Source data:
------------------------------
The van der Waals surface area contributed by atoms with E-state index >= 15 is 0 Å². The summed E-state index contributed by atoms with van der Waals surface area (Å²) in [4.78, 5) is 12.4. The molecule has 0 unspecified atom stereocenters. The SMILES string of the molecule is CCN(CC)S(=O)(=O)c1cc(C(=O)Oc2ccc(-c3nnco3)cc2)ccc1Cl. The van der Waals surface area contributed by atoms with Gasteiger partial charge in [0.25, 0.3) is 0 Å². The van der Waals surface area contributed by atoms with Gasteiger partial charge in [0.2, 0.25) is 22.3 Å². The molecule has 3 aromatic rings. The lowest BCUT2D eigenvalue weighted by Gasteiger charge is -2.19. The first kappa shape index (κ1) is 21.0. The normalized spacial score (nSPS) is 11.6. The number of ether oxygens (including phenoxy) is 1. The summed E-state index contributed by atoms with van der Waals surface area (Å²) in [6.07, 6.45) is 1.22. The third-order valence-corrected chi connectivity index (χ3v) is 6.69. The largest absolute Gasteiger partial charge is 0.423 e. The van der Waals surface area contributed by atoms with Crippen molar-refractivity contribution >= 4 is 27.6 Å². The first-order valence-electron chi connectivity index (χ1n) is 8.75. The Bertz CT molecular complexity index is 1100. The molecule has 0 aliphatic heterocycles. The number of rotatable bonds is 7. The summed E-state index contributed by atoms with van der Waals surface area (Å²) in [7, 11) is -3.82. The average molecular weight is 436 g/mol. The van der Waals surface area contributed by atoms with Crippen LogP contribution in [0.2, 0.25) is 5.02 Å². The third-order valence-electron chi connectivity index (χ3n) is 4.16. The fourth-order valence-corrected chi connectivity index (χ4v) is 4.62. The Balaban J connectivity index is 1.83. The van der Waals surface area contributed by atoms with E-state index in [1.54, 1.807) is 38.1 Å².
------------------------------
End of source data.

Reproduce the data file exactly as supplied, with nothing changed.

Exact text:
The van der Waals surface area contributed by atoms with E-state index >= 15 is 0 Å². The summed E-state index contributed by atoms with van der Waals surface area (Å²) in [4.78, 5) is 12.4. The molecule has 0 unspecified atom stereocenters. The SMILES string of the molecule is CCN(CC)S(=O)(=O)c1cc(C(=O)Oc2ccc(-c3nnco3)cc2)ccc1Cl. The van der Waals surface area contributed by atoms with Gasteiger partial charge in [0.25, 0.3) is 0 Å². The van der Waals surface area contributed by atoms with Gasteiger partial charge in [0.2, 0.25) is 22.3 Å². The molecule has 3 aromatic rings. The lowest BCUT2D eigenvalue weighted by Gasteiger charge is -2.19. The first kappa shape index (κ1) is 21.0. The normalized spacial score (nSPS) is 11.6. The number of ether oxygens (including phenoxy) is 1. The summed E-state index contributed by atoms with van der Waals surface area (Å²) in [6.07, 6.45) is 1.22. The third-order valence-corrected chi connectivity index (χ3v) is 6.69. The largest absolute Gasteiger partial charge is 0.423 e. The van der Waals surface area contributed by atoms with Crippen molar-refractivity contribution >= 4 is 27.6 Å². The first-order valence-electron chi connectivity index (χ1n) is 8.75. The Bertz CT molecular complexity index is 1100. The molecule has 0 aliphatic heterocycles. The number of rotatable bonds is 7. The summed E-state index contributed by atoms with van der Waals surface area (Å²) in [7, 11) is -3.82. The average molecular weight is 436 g/mol. The van der Waals surface area contributed by atoms with Crippen LogP contribution in [0.2, 0.25) is 5.02 Å². The third-order valence-electron chi connectivity index (χ3n) is 4.16. The fourth-order valence-corrected chi connectivity index (χ4v) is 4.62. The Balaban J connectivity index is 1.83. The van der Waals surface area contributed by atoms with E-state index in [1.54, 1.807) is 38.1 Å².